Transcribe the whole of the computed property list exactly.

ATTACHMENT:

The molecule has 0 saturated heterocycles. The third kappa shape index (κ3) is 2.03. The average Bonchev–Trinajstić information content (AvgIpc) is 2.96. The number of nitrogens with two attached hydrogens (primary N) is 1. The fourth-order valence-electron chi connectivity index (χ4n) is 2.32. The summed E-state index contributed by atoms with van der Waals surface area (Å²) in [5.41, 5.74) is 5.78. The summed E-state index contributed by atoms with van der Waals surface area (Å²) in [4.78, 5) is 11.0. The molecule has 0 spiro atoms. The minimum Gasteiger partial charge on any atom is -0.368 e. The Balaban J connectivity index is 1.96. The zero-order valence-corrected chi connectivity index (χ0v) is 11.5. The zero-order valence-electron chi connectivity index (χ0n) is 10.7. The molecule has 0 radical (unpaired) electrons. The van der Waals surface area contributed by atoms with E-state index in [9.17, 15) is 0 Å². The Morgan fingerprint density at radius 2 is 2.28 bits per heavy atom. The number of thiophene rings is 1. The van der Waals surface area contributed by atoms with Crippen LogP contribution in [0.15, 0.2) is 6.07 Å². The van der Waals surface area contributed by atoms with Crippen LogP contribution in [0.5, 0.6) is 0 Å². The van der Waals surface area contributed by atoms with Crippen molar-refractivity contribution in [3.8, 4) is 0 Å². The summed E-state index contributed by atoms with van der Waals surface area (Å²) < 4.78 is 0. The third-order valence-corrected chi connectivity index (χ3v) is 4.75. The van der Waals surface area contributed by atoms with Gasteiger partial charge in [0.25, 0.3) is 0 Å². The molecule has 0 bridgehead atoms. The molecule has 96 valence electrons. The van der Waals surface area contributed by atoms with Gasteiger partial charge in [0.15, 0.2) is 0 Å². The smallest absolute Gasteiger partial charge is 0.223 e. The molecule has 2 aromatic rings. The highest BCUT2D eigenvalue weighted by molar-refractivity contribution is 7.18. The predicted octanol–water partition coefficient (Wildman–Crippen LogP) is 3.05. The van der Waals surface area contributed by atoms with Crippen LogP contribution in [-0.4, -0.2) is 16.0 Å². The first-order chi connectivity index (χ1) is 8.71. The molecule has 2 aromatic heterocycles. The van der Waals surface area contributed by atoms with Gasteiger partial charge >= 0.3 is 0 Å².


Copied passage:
The molecule has 0 saturated heterocycles. The third kappa shape index (κ3) is 2.03. The average Bonchev–Trinajstić information content (AvgIpc) is 2.96. The number of nitrogens with two attached hydrogens (primary N) is 1. The fourth-order valence-electron chi connectivity index (χ4n) is 2.32. The summed E-state index contributed by atoms with van der Waals surface area (Å²) in [5.41, 5.74) is 5.78. The summed E-state index contributed by atoms with van der Waals surface area (Å²) in [4.78, 5) is 11.0. The molecule has 0 spiro atoms. The minimum Gasteiger partial charge on any atom is -0.368 e. The Balaban J connectivity index is 1.96. The zero-order valence-corrected chi connectivity index (χ0v) is 11.5. The zero-order valence-electron chi connectivity index (χ0n) is 10.7. The molecule has 0 radical (unpaired) electrons. The van der Waals surface area contributed by atoms with E-state index in [9.17, 15) is 0 Å². The Morgan fingerprint density at radius 2 is 2.28 bits per heavy atom. The number of thiophene rings is 1. The van der Waals surface area contributed by atoms with Crippen LogP contribution in [0.15, 0.2) is 6.07 Å². The van der Waals surface area contributed by atoms with Crippen LogP contribution in [0.5, 0.6) is 0 Å². The van der Waals surface area contributed by atoms with Crippen molar-refractivity contribution in [3.8, 4) is 0 Å². The summed E-state index contributed by atoms with van der Waals surface area (Å²) < 4.78 is 0. The third-order valence-corrected chi connectivity index (χ3v) is 4.75. The van der Waals surface area contributed by atoms with Gasteiger partial charge in [0.25, 0.3) is 0 Å². The molecule has 0 bridgehead atoms. The molecule has 96 valence electrons. The van der Waals surface area contributed by atoms with Gasteiger partial charge in [0.15, 0.2) is 0 Å². The smallest absolute Gasteiger partial charge is 0.223 e. The molecule has 2 aromatic rings. The highest BCUT2D eigenvalue weighted by molar-refractivity contribution is 7.18. The predicted octanol–water partition coefficient (Wildman–Crippen LogP) is 3.05. The van der Waals surface area contributed by atoms with Crippen LogP contribution in [-0.4, -0.2) is 16.0 Å². The first-order chi connectivity index (χ1) is 8.71. The molecule has 2 aromatic heterocycles. The van der Waals surface area contributed by atoms with Gasteiger partial charge >= 0.3 is 0 Å².